The U-28 departed Wilhelmshaven on May 20, 1940, but engine problems forced her to pull into Trondheim for emergency repairs. Günter Kuhnke went almost a month before sighting the Finnish freighter Sarmatia, sailing in ballast from Liverpool to Nova Scotia. The freighter’s crew abandoned ship; the U-28 fired two torpedoes and the Sarmatia quickly sank by the stern southwest of Ireland. The next day at 7:29 p.m. the U-28 torpedoed the Greek 3,443-ton Adamandios Georgandis attempting to reach Cork, Ireland. At 8:00 p.m. Kuhnke fired a coup de grâce that sank the ship. On June 21, 1940 Kuhnke spotted the British 4,443-ton HMS Prunella, a special service vessel, and fired a torpedo at noon that struck the target near the bridge. The ship sank several hours later. The U-28 returned to Wilhelmshaven on July 6, 1940. (Dönitz’s Crews: Germany’s U-Boat Sailors in World War II)
Welcome to an Adventure !
Do you enjoy solving mysteries ?
Do you like to travel in time when you read ?
Are you looking to discover history books that tell what really happened ?
Have you ever wanted to visit a Battlefield with someone who has written and taught about that battle ?
I had a great life spending over thirty years in the Army; I was able to help defend the country in two wars with a bunch of tremendous soldiers and any success I may have had was due to each and every one of them. I was able to see the world, help develop complex technology and understand that I lived in a pretty special country. The only downside was that after I retired, doing regular day-to-day living was pretty boring.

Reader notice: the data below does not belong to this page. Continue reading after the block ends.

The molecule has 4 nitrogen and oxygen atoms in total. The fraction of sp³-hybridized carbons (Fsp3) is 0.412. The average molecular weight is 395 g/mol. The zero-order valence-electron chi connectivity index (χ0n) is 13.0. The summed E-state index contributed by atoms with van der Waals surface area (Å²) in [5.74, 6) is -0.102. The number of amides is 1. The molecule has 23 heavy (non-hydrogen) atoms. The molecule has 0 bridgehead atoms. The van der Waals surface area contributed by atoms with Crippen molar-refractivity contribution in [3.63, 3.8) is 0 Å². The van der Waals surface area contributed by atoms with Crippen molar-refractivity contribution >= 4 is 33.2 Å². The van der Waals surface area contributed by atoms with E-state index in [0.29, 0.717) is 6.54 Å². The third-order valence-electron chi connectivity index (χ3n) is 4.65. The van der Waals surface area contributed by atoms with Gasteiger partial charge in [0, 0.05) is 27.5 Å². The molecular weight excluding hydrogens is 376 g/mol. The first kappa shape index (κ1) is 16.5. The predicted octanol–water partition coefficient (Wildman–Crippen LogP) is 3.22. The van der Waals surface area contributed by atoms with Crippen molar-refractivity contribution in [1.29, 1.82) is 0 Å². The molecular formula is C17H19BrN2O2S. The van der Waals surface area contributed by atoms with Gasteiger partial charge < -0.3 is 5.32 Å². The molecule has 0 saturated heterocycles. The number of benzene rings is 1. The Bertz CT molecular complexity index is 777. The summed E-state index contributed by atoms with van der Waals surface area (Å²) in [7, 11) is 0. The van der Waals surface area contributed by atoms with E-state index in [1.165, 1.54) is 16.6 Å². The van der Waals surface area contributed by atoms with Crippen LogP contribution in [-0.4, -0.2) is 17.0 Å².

So I started to write. It didn’t and doesn’t bring you much money, but it sure has been interesting traveling around the country and the world to chase after historical mysteries. I came across a page or two in some World War II history books, for example, on some special Waffen-SS unit in World War II that was composed of criminals let out of jail — but there were not that many details about it — and by luck I ran into detailed records of the unit buried in our National Archives. That led to The Cruel Hunters.
On a trip out to the Little Bighorn, I began to wonder what life was like for the basic enlisted cavalryman. All the existing books talked about officers — George Custer, Marcus Reno and Frederick Benteen — but what about the hundreds of privates and sergeants? That search led to Custer’s Best: The Story of Company M, 7th Cavalry at the Little Bighorn, which was able to win the John M. Carroll Award.
Then, in 2001, I discovered U.S. Army records that were languishing outside Washington, D.C. that contained the story of 96 American soldiers who were court-martialed in Europe and North Africa in World War II and subsequently executed by the Army — not the German Army, but our own Army. And they were buried in a secret cemetery northwest of Paris that is not shown on any map! It took me a decade to run down all the loose ends, but we finally got the story, The Fifth Field, which subsequently received the Lieutenant General Richard G. Trefry Award. In fact, if you only read one of the books, read this one!
More recently, I stumbled across a little known battlefield in southeast Montana on a bed & breakfast ranch, and just turned in the draft to a publisher on the saga of a Montana wagon train in Montana in 1874 that was searching for gold. The 150 gold miners, buffalo hunters and Civil War veterans did not find any gold, but they did run into Sitting Bull and 1,400 of his closest friends.
Now, I am helping a great friend finish his own mystery on the murder of Tsar Nicholas II (it didn’t happen the way the Bolsheviks claimed it did,) as well as analyzing the Little Bighorn Cook-Benteen Note (it might have been “doctored” after the battle.)